Leadership is important to building a strong community, and so is access to resources, especially for rural women.  If women farmers had the same access to productive resources as men, including training, education, and capital, there would be 150 million fewer hungry people in the world.  It’s a staggering figure to consider, and the very goal that the Self-Help International Women’s Micro-Credit Program is working toward. Self-Help invests in the future of women by providing training, access to loans, and follow up advising to women so they can start up and expand their businesses, generate income, and better provide for their families. 

In addition to the successful Women’s Leadership Summit, the micro-credit program reached a milestone that has been elusive for four years: all 59 women from Kwaso and Timeabu have now opened accounts with the Agricultural Development Bank. Bank identification cards as well as check books have been issued to them. Some of the women have already made deposits into their savings accounts. Approximately 98% of these women have bank accounts for the first time in their lives.

Women
Women's Leadership Summit Group Picture
Group from Kwaso showing their check books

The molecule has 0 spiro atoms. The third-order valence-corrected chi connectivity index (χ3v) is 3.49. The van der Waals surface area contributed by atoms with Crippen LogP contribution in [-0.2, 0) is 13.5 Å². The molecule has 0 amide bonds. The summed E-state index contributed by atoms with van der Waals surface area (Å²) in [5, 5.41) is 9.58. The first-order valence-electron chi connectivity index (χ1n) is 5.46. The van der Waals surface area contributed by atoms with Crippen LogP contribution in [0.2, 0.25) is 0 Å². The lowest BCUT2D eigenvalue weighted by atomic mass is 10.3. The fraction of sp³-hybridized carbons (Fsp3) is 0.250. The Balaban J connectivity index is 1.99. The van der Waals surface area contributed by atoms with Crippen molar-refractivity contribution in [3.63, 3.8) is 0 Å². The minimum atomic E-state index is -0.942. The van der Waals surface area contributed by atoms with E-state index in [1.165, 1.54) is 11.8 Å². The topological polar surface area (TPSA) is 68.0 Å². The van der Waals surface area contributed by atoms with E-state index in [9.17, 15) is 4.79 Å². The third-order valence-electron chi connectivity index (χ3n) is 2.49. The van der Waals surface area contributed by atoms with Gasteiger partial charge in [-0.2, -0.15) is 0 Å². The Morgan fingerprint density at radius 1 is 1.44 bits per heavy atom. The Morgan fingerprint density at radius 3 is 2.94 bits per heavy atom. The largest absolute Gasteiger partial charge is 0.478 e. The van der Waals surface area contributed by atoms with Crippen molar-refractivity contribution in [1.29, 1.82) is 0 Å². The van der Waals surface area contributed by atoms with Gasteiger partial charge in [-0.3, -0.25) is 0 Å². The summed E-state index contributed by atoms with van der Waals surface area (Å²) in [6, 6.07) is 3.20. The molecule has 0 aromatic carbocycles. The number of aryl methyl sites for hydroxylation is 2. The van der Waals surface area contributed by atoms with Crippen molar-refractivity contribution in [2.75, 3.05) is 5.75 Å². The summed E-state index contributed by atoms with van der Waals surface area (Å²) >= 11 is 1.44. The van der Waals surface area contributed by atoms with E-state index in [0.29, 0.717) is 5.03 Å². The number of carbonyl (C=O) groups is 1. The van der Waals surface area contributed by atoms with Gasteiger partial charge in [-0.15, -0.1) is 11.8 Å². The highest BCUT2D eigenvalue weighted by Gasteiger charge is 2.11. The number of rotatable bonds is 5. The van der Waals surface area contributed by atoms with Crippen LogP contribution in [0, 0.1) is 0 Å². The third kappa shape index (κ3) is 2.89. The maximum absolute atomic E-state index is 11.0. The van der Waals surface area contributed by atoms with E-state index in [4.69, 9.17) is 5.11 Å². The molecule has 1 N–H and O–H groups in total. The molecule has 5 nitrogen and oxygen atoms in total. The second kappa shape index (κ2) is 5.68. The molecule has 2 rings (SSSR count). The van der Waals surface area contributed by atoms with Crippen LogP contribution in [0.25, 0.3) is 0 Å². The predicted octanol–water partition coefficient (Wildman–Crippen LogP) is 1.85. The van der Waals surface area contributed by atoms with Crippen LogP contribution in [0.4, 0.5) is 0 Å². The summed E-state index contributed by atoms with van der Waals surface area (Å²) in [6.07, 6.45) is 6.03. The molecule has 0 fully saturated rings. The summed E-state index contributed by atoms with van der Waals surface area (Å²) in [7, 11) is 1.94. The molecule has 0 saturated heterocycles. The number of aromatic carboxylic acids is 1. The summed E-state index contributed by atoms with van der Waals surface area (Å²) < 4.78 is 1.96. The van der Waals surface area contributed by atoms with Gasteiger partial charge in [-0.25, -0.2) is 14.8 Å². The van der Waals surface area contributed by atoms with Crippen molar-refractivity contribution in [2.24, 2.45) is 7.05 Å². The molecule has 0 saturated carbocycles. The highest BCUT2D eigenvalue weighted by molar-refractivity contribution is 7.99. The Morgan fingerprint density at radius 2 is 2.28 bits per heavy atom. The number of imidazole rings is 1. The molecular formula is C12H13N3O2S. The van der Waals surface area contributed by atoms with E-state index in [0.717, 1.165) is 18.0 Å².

Group from Kwaso showing their check books
Group at Timeabu displaying their cheque books
Group at Timeabu displaying their cheque books
Jan 8, 2016

Expanding Her Horizon- Changing Her Future

Self-Help International’s micro-credit program serves several communities of Rio San Juan and Rivas, Nicaragua, empowering hardworking women with the opportunity to improve their skills, knowledge, education and quality of life. All 125 women we serve live in remote rural areas, and most live nearly 200 miles away from the capital city, Managua. Most of the men in these rural communities are farmers and agricultural laborers, so the woman usually stay home taking care of the house and children. The micro–credit program, started in 2005, has provided women with the chance to grow their self-esteem and learn new skills, and to use those skills to generate income and help their husbands with home finances, particularly between harvests when family finances may run low.